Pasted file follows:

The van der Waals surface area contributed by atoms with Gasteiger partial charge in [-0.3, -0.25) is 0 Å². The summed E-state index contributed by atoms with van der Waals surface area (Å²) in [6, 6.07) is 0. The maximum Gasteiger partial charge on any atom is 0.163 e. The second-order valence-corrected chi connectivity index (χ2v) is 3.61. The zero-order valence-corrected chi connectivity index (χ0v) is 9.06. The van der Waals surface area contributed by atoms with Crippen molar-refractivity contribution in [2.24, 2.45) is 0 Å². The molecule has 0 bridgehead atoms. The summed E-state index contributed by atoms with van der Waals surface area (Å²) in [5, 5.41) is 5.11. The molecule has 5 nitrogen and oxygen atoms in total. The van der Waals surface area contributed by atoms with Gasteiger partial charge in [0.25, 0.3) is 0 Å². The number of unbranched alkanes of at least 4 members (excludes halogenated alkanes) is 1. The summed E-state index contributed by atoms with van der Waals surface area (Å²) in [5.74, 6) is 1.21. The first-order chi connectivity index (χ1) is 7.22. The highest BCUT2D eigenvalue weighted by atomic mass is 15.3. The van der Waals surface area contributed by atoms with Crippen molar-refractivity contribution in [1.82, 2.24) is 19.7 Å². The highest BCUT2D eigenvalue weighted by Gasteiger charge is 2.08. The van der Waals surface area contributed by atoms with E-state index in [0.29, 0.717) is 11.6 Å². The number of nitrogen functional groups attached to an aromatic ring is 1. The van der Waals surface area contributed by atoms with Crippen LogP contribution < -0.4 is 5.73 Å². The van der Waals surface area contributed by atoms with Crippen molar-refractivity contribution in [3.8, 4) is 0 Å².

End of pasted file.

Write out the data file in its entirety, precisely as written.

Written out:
The van der Waals surface area contributed by atoms with Gasteiger partial charge in [-0.3, -0.25) is 0 Å². The summed E-state index contributed by atoms with van der Waals surface area (Å²) in [6, 6.07) is 0. The maximum Gasteiger partial charge on any atom is 0.163 e. The second-order valence-corrected chi connectivity index (χ2v) is 3.61. The zero-order valence-corrected chi connectivity index (χ0v) is 9.06. The van der Waals surface area contributed by atoms with Crippen molar-refractivity contribution in [2.24, 2.45) is 0 Å². The molecule has 0 bridgehead atoms. The summed E-state index contributed by atoms with van der Waals surface area (Å²) in [5, 5.41) is 5.11. The molecule has 5 nitrogen and oxygen atoms in total. The van der Waals surface area contributed by atoms with Gasteiger partial charge in [0.25, 0.3) is 0 Å². The number of unbranched alkanes of at least 4 members (excludes halogenated alkanes) is 1. The summed E-state index contributed by atoms with van der Waals surface area (Å²) in [5.74, 6) is 1.21. The first-order chi connectivity index (χ1) is 7.22. The highest BCUT2D eigenvalue weighted by atomic mass is 15.3. The van der Waals surface area contributed by atoms with Crippen molar-refractivity contribution in [1.82, 2.24) is 19.7 Å². The highest BCUT2D eigenvalue weighted by Gasteiger charge is 2.08. The van der Waals surface area contributed by atoms with E-state index in [0.29, 0.717) is 11.6 Å². The number of nitrogen functional groups attached to an aromatic ring is 1. The van der Waals surface area contributed by atoms with Crippen LogP contribution < -0.4 is 5.73 Å². The van der Waals surface area contributed by atoms with Crippen molar-refractivity contribution in [3.8, 4) is 0 Å².